If you are good at math and want to try yourself in math problems, but not on an academic level – then keep reading about the easiest math problems that look hard. There are plenty of hard math equations still unsolved. If you want you can look them up and try to solve them yourself, however, it should be said that there are countless mathematicians out there who have been working on these equations for ages. But, let’s just not go off on a tangent here. We are here to discuss simple math problems with answers, but of course with a twist. The math problems we are going to talk about here appear rather tough but are in fact quite simple to solve. The math problems are designed in a clever way so that to an unwary observer these problems appear to be rather complex. However, if you take the time to take a good look at it, you will be able to see through it.
Now without a further ado let’s see what Insider Monkey has investigated for us. We have picked two of the easiest math problems that look hard from their list.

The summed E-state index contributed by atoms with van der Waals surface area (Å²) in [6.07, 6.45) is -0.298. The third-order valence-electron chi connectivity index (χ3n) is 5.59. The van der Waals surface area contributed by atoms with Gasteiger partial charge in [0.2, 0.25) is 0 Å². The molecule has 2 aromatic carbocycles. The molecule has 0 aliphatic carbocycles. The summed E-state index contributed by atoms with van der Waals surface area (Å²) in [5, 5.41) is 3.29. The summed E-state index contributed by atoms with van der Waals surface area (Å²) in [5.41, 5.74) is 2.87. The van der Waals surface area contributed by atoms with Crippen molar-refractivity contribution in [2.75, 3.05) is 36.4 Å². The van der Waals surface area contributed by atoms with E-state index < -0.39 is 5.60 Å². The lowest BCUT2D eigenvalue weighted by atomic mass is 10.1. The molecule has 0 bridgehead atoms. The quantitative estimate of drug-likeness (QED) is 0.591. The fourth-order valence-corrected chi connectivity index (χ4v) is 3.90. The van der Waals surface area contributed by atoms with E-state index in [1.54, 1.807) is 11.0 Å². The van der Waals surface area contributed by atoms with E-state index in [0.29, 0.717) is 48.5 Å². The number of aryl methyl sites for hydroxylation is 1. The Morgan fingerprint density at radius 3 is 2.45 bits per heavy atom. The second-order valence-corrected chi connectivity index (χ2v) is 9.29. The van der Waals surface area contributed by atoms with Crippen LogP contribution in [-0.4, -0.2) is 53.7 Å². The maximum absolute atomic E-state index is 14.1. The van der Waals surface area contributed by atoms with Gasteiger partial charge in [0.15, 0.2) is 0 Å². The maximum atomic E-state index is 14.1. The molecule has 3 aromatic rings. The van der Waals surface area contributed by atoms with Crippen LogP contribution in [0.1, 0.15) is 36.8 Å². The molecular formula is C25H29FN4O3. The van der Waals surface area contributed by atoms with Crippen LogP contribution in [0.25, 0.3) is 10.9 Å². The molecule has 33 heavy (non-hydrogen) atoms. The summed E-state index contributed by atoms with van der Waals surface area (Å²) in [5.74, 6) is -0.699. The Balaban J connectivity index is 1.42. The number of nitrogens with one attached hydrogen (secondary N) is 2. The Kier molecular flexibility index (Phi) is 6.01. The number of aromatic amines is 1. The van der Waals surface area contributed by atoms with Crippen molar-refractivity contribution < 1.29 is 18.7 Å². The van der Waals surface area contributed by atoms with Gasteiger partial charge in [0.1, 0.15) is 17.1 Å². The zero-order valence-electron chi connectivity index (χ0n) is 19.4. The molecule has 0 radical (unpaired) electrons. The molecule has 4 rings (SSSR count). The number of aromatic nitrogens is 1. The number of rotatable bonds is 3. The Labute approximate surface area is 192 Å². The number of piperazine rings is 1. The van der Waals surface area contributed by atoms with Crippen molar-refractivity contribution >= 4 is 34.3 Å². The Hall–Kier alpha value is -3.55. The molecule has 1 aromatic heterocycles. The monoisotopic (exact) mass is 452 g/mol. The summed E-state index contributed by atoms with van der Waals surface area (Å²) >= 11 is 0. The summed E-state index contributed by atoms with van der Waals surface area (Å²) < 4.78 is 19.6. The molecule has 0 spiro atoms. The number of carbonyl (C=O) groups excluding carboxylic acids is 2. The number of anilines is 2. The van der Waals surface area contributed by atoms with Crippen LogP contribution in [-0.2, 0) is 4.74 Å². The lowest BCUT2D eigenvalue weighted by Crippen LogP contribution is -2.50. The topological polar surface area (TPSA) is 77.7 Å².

The first one is Missing Mangoes. The problem goes like this — one night an eager King couldn’t rest. He went down to the kitchen, where he found a box full of mangoes. To fulfill his craving, he took 1/6 of the mangoes. Later that same night, the Queen woke up and found a same container of mangoes. She took 1/5 of what the King had left and retired to bed. Still later, the Prince woke up, went to the kitchen, and ate one-fourth of the rest of the mangoes. His brother also went to the kitchen and ate 1/3 of what remained. At last, the princess ate 1/2 of the remaining mangoes, leaving just three mangoes in the container. How many mangoes were there, to begin with? The problem can be easily solved if you start working backward from the three remaining mangoes. If you start adding up as the fractions suggest, you will end up with 18 mangoes, which is the correct answer. The second one is The Missing Dollar. The question goes like this: “I saw a shirt for $97, I borrowed $50 from dad and $50 from mom. I bought the shirt for $97 with $3 change in hand $100-$97 = $3. Now I gave $1 to dad and $1 to mom and kept $1 to myself. Now I owe my dad $49 my mom $49, and I have $1($49+$49+$1 = $99). But where did $1 go, as I had $100, to begin with? This is really a fun math problem to solve. It is not about adding up the numbers rather the observation, get it?